Best Farm Slave Village
Monocacy National Battlefield archeologists are currently excavating the site of the largest known slave habitation site in the Mid-Atlantic region. The site is associated with L'Hermitage, a plantation established in 1794 by the Vincendières, a family of French planters who came to Maryland from Saint-Domingue (known today as Haiti). By 1800, L'Hermitage was home to 90 enslaved laborers, approximately ten times the number of slaves that would be expected for the size of the plantation. This was the second largest slave population in Frederick County at the time and among the largest in the state of Maryland.
Traditional field methods and surface penetrating radar - a remote sensing technique that uses electromagnetic waves to detect buried features, such as foundations - have been used to locate features at the site. To date, the remains of a total of six dwelling houses have been uncovered, as well as artifacts associated with enslaved occupations from 1794 until 1827.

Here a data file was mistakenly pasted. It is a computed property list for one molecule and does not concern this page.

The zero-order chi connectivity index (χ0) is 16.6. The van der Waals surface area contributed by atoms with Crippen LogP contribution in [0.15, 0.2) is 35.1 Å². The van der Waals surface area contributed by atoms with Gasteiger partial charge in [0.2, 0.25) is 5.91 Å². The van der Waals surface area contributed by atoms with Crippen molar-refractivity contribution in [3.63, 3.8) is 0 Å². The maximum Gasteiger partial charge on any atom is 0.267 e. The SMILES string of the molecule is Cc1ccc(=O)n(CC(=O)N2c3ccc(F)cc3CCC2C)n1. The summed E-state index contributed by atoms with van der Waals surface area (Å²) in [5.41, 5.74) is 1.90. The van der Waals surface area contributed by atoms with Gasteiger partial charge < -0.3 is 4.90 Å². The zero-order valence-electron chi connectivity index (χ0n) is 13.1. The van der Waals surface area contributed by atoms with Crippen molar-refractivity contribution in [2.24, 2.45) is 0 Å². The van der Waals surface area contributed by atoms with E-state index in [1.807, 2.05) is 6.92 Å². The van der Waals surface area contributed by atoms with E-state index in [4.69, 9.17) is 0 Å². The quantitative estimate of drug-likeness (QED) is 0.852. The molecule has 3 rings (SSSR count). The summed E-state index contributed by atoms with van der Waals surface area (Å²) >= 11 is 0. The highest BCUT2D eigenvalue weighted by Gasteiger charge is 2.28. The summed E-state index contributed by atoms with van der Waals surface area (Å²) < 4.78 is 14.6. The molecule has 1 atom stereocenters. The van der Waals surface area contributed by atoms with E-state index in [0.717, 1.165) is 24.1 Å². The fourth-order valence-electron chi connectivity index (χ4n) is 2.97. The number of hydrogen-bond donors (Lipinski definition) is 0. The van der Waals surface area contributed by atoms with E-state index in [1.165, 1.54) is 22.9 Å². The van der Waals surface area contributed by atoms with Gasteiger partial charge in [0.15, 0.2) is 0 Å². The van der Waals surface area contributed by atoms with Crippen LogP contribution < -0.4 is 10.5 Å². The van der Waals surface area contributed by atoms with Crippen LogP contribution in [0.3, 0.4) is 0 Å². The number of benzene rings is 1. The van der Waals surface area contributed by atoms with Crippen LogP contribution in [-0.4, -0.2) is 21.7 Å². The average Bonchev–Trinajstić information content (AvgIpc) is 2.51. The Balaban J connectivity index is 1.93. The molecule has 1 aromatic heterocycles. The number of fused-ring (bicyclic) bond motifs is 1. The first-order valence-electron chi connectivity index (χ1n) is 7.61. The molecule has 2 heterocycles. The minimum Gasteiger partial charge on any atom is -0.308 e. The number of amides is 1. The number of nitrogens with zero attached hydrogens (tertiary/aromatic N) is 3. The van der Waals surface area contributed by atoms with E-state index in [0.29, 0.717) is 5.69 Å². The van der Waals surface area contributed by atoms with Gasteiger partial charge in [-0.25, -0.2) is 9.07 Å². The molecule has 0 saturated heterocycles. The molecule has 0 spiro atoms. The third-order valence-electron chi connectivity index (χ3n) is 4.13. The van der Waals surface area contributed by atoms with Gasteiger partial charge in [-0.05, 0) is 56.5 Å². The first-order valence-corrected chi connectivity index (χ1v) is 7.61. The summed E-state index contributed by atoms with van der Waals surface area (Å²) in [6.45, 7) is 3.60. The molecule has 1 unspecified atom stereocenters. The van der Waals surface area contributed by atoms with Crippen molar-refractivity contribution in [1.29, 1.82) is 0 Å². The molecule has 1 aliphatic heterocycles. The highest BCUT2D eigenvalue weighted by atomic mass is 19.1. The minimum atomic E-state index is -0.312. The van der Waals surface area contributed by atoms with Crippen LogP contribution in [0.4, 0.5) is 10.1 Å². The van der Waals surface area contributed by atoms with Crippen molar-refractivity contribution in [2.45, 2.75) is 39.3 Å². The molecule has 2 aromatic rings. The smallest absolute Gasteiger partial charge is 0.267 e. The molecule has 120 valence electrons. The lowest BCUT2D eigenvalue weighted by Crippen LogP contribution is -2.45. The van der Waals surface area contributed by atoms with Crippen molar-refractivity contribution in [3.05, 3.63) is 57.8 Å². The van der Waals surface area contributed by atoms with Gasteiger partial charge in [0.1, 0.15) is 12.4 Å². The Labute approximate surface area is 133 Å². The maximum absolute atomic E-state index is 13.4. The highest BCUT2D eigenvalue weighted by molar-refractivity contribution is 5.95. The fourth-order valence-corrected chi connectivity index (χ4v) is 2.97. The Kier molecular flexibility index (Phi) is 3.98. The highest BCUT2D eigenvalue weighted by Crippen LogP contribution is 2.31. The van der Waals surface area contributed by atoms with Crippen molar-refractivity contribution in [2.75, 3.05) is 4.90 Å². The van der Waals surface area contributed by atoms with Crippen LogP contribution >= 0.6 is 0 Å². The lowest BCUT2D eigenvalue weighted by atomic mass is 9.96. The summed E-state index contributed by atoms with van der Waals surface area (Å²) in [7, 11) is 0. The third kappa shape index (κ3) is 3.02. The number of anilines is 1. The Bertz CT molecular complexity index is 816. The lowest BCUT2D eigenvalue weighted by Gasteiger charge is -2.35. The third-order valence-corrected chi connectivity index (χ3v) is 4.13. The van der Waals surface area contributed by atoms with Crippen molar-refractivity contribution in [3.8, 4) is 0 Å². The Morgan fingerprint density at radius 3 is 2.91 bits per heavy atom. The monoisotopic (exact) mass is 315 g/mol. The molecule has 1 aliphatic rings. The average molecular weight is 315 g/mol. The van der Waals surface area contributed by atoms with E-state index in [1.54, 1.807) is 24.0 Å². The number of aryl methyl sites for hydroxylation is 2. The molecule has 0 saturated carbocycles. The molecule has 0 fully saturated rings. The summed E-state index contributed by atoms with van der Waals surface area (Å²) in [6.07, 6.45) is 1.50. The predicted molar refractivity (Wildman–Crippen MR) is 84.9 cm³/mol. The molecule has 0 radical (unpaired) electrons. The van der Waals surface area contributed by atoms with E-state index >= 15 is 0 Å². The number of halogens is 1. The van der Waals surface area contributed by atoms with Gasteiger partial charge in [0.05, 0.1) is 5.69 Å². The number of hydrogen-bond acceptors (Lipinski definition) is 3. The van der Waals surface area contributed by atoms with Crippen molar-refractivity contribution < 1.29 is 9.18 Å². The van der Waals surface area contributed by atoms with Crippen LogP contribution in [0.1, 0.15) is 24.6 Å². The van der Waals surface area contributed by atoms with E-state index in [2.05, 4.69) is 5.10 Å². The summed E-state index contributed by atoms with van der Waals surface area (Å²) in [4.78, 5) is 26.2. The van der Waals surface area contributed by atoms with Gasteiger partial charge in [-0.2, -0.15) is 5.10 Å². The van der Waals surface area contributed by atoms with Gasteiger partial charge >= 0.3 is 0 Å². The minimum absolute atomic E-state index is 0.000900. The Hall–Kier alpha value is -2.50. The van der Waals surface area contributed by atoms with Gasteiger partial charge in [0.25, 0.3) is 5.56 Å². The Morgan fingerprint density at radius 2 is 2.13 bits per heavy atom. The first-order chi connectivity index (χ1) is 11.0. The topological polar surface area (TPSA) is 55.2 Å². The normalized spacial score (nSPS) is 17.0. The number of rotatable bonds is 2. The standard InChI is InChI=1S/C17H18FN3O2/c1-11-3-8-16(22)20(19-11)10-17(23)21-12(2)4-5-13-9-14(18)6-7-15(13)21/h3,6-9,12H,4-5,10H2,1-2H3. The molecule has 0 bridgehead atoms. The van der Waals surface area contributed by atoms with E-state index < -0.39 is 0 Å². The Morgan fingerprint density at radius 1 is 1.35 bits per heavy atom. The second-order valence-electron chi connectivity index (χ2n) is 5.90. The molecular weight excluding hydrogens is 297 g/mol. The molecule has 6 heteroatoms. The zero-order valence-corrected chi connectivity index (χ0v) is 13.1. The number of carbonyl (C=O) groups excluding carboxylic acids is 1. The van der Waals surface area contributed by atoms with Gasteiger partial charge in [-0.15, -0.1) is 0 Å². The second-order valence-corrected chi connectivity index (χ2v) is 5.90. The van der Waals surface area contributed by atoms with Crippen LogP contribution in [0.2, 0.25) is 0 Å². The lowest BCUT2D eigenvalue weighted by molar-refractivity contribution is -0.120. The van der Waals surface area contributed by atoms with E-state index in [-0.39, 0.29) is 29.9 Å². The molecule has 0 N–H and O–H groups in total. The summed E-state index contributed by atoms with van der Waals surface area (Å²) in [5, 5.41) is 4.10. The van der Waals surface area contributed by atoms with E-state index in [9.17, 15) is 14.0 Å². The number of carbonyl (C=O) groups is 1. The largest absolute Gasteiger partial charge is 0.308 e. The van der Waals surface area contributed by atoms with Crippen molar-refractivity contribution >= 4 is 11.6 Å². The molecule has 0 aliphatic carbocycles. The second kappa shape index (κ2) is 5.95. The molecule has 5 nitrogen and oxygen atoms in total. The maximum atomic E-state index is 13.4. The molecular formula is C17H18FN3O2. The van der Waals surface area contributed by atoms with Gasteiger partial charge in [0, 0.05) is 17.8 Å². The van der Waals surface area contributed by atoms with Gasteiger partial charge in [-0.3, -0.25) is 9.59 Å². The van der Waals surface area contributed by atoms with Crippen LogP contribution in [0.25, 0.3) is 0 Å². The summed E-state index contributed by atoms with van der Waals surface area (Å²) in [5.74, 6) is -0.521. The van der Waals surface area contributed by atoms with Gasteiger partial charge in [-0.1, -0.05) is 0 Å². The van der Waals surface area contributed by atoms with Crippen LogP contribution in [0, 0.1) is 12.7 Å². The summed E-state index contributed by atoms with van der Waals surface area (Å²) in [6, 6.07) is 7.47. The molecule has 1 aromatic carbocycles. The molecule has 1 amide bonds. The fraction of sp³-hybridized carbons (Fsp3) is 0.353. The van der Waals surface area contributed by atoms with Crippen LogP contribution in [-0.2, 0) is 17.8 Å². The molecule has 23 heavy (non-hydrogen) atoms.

Information from the excavations will be used in the development of new exhibits and interpretive programs focusing on slavery and African-American experiences at Monocacy National Battlefield.
Funding for this project has been provided by the NPS Cultural Resource Preservation Program, Monocacy National Battlefield, and the Secretary of the Interior's Youth Intake Program. Undergraduate and graduate students from the University of Maryland (College Park), American University, Howard University, and Hood College have been hired to assist with this project. A number of volunteers and school groups have also helped out with field and laboratory tasks.
In the Media:
Best Farm Slave Village Archeology
Best Farm Slave Village Archeology at Monocacy National Battlefield
Did You Know?
The "Y" at Monocacy Junction, completed in 1830, allows trains to turn around. It was the first of its kind in the United States, and is still in use today.